Hidden Headset Tool Shootout
When it comes to racing or even just riding, having the right tools can make or break your day. Many riders never leave home without their handy multi-tool, but finding a place to store it during the ride can be troublesome for minimalist riders. For those who simply refuse to wear a pack but want to carry everything they need, hidden headset tools have become quite popular.
We decided to take a look at three popular options, including OneUp Component’s EDC tool, Specialized’s SWAT tool and the new Bontrager BITS tool. All three designs offer unique features and can be installed on almost any bike. Here are three toolkit options to ensure your tools are right at your fingertips.
SPECIALIZED SWAT TOOL
The SWAT tool has become popular among Specialized riders since it comes standard on some of its bikes; however, the tool can be installed on almost any brand. This tool replaces the star nut in your fork, as well as the top cap above your stem. Let’s dive into Specialized’s SWAT tool.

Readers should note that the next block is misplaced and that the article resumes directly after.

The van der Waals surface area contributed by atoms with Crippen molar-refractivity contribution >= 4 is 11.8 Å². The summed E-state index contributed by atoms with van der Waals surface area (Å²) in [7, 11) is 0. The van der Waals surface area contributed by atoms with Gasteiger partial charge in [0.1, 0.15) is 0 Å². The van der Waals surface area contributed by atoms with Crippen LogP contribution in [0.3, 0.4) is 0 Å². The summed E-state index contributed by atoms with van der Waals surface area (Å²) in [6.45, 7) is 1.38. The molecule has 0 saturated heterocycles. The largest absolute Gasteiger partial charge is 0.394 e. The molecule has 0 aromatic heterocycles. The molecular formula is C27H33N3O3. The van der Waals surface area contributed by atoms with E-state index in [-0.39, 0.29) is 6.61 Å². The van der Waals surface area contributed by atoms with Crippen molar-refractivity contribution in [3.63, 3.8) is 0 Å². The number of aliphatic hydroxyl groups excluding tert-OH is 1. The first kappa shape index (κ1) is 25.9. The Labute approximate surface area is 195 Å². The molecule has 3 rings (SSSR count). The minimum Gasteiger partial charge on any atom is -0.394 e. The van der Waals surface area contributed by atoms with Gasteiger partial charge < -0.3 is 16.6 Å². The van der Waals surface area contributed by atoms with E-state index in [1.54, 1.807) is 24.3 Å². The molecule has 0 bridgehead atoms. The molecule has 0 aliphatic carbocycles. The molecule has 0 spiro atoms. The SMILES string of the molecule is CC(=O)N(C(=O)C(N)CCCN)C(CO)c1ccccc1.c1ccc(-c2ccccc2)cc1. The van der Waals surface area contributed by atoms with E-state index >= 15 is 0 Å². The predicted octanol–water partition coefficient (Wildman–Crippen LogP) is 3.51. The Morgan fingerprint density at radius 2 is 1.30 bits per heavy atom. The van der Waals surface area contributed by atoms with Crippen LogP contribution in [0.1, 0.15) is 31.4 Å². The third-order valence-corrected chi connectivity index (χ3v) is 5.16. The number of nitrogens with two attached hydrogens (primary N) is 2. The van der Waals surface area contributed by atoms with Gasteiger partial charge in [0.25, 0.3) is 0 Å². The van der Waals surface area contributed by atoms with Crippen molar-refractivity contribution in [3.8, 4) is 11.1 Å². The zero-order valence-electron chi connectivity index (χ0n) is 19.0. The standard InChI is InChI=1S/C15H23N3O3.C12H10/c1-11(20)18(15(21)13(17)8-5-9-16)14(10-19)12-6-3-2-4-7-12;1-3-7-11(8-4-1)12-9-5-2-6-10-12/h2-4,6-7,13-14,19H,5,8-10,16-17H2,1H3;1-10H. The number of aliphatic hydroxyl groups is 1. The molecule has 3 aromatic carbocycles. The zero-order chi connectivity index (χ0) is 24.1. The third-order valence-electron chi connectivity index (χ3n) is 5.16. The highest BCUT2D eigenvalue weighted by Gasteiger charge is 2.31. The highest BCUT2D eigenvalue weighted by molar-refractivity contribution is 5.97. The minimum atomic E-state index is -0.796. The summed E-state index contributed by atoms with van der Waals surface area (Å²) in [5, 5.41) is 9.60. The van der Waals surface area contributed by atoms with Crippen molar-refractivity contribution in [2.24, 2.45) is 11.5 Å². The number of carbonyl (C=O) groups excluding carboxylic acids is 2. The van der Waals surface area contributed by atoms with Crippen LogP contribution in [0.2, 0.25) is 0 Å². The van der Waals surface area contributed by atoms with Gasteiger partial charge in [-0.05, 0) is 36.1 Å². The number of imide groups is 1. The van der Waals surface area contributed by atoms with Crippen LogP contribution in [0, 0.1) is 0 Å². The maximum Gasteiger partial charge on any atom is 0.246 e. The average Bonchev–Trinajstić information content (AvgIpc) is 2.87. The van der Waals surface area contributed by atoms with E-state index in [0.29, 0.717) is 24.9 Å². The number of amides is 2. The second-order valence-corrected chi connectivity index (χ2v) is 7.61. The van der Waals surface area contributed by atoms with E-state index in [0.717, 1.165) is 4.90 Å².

The SWAT tool is the only one in this shootout that features spring-loaded action. Once the top cap is pivoted out of the way, a spring behind the tool pushes it out and makes it incredibly easy to grab. That said, accessing other parts of the tool can require the user to loosen his bike’s headset and remove the system completely. Fully removing the tool is required when using its chain breakers. When reinstalling the tool, the bottom of the system acts as your top cap, tightening your headset from the bottom as opposed to the top. The tool itself features the following sizes: 3mm, 4mm, 5mm, 6mm and 8mm Allen keys, along with a T25 Torx.
Field test results: